Woodpeckers and Fungus 啄木鸟和真菌
W: Woodpeckers puncture the bark of dead or dying trees, also known as snags, to find the wood-boring insects that make up their diet, and some species also excavate cavities in these trees for their nests.
M: So where does the fungus come in?
W: Well, scientists observed that the snags woodpeckers excavate generally contain decayed wood, which is caused by wood-decay fungi. Right. And this led them to wonder whether woodpeckers are attracted to certain types of decay, or if they’re the ones actually spreading the fungus that causes the decay.
M: So what did come first?
W: Well, it turns out that the relationship between the two is pretty complex. When woodpeckers puncture bark, they provide a way for airborne fungal spores to infect the wood. They also act as vectors, unintentionally picking up fungal spores and other microbes from one snag and carrying them in their beaks to another. And not surprisingly, species of woodpeckers that nest in cavities carry a significantly larger number of these, which is synergistic, because the decay makes it easier for them to excavate.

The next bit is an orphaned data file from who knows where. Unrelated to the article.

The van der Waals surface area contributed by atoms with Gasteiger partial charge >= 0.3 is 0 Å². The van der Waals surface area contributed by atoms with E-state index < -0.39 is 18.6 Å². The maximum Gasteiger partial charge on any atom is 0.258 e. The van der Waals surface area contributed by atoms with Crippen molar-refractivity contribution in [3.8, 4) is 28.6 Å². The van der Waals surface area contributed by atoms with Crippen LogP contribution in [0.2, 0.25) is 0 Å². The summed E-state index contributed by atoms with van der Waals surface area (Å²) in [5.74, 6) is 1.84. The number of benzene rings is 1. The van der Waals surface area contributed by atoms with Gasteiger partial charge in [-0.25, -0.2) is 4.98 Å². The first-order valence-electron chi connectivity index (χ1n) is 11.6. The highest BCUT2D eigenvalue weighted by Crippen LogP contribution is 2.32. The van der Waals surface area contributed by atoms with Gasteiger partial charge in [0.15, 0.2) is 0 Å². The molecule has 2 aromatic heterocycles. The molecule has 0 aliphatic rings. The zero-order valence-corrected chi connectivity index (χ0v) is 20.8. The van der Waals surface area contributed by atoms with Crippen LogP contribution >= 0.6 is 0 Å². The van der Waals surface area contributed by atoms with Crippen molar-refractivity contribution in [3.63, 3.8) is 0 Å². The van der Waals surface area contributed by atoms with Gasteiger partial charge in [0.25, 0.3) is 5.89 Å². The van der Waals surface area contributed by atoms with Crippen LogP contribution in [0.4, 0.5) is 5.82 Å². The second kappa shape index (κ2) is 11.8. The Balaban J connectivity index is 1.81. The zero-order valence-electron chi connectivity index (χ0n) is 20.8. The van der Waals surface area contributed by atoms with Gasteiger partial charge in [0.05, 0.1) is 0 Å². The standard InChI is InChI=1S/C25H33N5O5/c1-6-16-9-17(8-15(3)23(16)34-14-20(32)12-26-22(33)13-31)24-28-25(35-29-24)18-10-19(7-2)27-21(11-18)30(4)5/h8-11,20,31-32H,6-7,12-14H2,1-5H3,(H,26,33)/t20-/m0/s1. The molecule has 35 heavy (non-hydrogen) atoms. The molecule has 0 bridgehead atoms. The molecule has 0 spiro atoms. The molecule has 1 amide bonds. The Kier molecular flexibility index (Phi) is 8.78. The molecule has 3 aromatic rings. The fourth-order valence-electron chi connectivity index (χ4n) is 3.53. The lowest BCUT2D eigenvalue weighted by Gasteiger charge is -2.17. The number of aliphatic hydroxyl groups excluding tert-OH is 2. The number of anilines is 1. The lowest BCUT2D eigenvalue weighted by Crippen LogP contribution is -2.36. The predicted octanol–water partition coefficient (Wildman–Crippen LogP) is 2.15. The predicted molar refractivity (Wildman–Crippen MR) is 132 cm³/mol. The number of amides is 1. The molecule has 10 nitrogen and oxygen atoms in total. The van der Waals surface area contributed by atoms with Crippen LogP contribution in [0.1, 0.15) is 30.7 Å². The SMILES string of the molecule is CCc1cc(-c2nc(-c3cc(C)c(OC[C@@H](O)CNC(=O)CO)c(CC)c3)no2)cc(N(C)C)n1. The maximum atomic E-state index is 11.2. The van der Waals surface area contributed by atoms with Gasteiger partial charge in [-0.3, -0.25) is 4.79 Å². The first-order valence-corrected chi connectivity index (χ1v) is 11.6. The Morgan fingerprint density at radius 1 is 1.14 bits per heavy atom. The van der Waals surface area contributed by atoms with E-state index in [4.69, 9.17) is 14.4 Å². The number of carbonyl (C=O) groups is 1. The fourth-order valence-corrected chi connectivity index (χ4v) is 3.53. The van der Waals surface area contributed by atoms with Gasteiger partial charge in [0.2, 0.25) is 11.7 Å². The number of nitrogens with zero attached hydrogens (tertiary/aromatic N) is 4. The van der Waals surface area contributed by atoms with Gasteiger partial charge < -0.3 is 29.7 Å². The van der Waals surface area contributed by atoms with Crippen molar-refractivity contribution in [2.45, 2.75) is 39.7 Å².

So even though we still don’t know which came first, this also isn’t merely an intellectual exercise. Woodpeckers are pretty important ecologically because the sites they excavate are used for foraging, roosting, and nesting by many other species as well. And now that there’s debate over whether snags contribute to forest fires and should be removed, it’s especially important to study potential ramifications.